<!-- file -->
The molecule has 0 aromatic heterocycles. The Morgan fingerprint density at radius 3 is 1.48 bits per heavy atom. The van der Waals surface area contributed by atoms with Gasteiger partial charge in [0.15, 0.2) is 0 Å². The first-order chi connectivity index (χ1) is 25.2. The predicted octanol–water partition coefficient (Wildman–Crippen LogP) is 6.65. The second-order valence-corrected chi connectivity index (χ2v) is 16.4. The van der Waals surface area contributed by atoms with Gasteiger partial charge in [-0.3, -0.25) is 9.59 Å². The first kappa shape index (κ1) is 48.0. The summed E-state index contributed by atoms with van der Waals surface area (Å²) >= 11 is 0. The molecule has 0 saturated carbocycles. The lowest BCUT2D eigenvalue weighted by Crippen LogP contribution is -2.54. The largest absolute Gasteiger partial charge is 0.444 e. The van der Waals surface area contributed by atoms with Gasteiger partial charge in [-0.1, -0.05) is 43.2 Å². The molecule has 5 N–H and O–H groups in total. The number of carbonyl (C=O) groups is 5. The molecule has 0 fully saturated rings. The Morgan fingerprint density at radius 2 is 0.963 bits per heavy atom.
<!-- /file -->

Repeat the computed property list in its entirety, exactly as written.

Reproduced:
The molecule has 0 aromatic heterocycles. The Morgan fingerprint density at radius 3 is 1.48 bits per heavy atom. The van der Waals surface area contributed by atoms with Gasteiger partial charge in [0.15, 0.2) is 0 Å². The first-order chi connectivity index (χ1) is 25.2. The predicted octanol–water partition coefficient (Wildman–Crippen LogP) is 6.65. The second-order valence-corrected chi connectivity index (χ2v) is 16.4. The van der Waals surface area contributed by atoms with Gasteiger partial charge in [-0.3, -0.25) is 9.59 Å². The first kappa shape index (κ1) is 48.0. The summed E-state index contributed by atoms with van der Waals surface area (Å²) >= 11 is 0. The molecule has 0 saturated carbocycles. The lowest BCUT2D eigenvalue weighted by Crippen LogP contribution is -2.54. The largest absolute Gasteiger partial charge is 0.444 e. The van der Waals surface area contributed by atoms with Gasteiger partial charge in [-0.1, -0.05) is 43.2 Å². The molecule has 5 N–H and O–H groups in total. The number of carbonyl (C=O) groups is 5. The molecule has 0 fully saturated rings. The Morgan fingerprint density at radius 2 is 0.963 bits per heavy atom.